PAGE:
Best Practices 6-1-17

Best Practices for Boards Changing Management Companies

“Breaking up” may be hard to do but when an association is ready to call it quits with its property management company and enter into a new relationship, there are some best practices it should follow. We spoke to Leonard Barber, CPA, CMCA, PCAM, President of Executive Property Management in North Brunswick, New Jersey, who offered some insight on the matter.

First and foremost, said Barber, it is extremely important for the board to have an understanding of a property management company’s roles and responsibilities. This is especially true with a brand-new board, he noted. “New board members may come in and say ‘we want a change because we don’t like how the past board operated and we want to clean house.’ Before they make a decision though,” suggested Barber, “it’s important for them to have some working knowledge of what a management company does.” 

In addition, the board should ensure it is ready to make the switch by ruling out other options. Barber suggests that the board discuss its concerns with the senior management of the current management company and allow the opportunity for operational changes to be made. A survey can also be performed to determine how community members perceive management’s performance.  One solution could be changing the manager and not the company itself, Barber explained. 

However, if the management company does not take the steps necessary to meet the needs of the community, then it is time to change companies. Poor communication on the part of the management company, such as not responding to homeowners’ requests for services is one potential reason for change. Even if a problem, such as a repair, cannot be addressed immediately due to weather or some other issue, it’s important for the management company to respond to the homeowner acknowledging the report was received and ensuring the matter will be resolved, said Barber. Other concerns that could potentially lead to a change in management companies include neglecting to return calls or emails, lack of periodic physical property inspections, not acquiring competitive bids for services and overall failure to perform according to the management contract, he explained.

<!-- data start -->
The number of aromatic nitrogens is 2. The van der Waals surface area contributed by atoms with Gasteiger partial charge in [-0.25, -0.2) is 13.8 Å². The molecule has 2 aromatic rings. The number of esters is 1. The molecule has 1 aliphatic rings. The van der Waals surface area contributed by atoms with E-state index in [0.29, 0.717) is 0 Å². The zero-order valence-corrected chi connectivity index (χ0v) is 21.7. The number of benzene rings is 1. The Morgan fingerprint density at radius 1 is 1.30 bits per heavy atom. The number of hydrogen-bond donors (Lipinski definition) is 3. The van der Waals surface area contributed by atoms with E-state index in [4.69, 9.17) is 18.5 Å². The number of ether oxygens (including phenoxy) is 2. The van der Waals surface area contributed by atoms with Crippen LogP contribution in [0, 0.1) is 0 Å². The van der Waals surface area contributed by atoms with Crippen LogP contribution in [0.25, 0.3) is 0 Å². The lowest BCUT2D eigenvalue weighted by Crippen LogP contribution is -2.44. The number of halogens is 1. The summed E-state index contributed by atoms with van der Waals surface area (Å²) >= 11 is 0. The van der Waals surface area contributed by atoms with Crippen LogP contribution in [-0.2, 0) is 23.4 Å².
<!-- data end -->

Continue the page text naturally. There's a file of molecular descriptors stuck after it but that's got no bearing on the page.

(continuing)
Once it has been determined that it is in fact time to change management companies, the board should have a set of specifications that clearly defines its needs, said Barber. He also suggested appointing a management search committee that includes those with service-oriented or human resources experience. “The management company’s role is not only to manage the physical property, but also to effectively communicate with people such as homeowners, board members, professionals and contractors as well as provide timely and meaningful financial reporting,” Barber said.

So, what should an association look for in a management company and how can the board make a determination between companies?  According to Barber, the board should visit a potential management company’s facilities to get a sense of how organized the company is as well as the atmosphere and retention of employees. “This is a good practice when changing companies,” he noted. In addition, Barber suggested that the board contact professionals in the industry, such as engineers, accountants and attorneys, to gain some more insight on the company. Even contractors who perform services for the community are a good resource as they have a strong sense about management companies they work with, and how effective they may be in managing “field” operations.

Barber also said technology and the ability of a management company to communicate through electronic means is important to associations today. 

Another detail when changing companies that should not be overlooked is the management contract. The contract will include the management company’s roles and responsibilities as well as a section or clause regarding termination, explained Barber.

“It’s very important for the management contract to clearly define the expectations and how termination will be handled,” he said. One thing it should specify is a timeline for termination, such as on, two or three months, which can be further adjusted if there is negligence or fraudulence on the part of the management company. “The contract,” said Barber, “should also indicate the expectation of the board that the outgoing management company will provide full cooperation to the incoming company.” This includes making all books and records available to the new company,” he explained. 

Once fully transitioned from the previous management company to the new company, the board should get some assurance that all the records have in fact been transferred, Barber noted. Although it is difficult for the incoming company to know exactly what records existed at the time the previous management company was in a position of responsibility, these documents should most definitely include items such as the associations’ governing documents as well as any correspondence files, insurance policies, meeting minutes and current contracts, he said. Since the board relies on its management company to ensure that the proper transfer of those records occurs, the management company should provide a checklist of items it expects to be transitioned from the former management company to the new one. 

In conclusion, Barber added, a communication should be sent to all homeowners advising of the change in management. Included in this information would be the method for submitting payment of monthly fees to the association, as well as contact information related to the manager and any emergency services needed.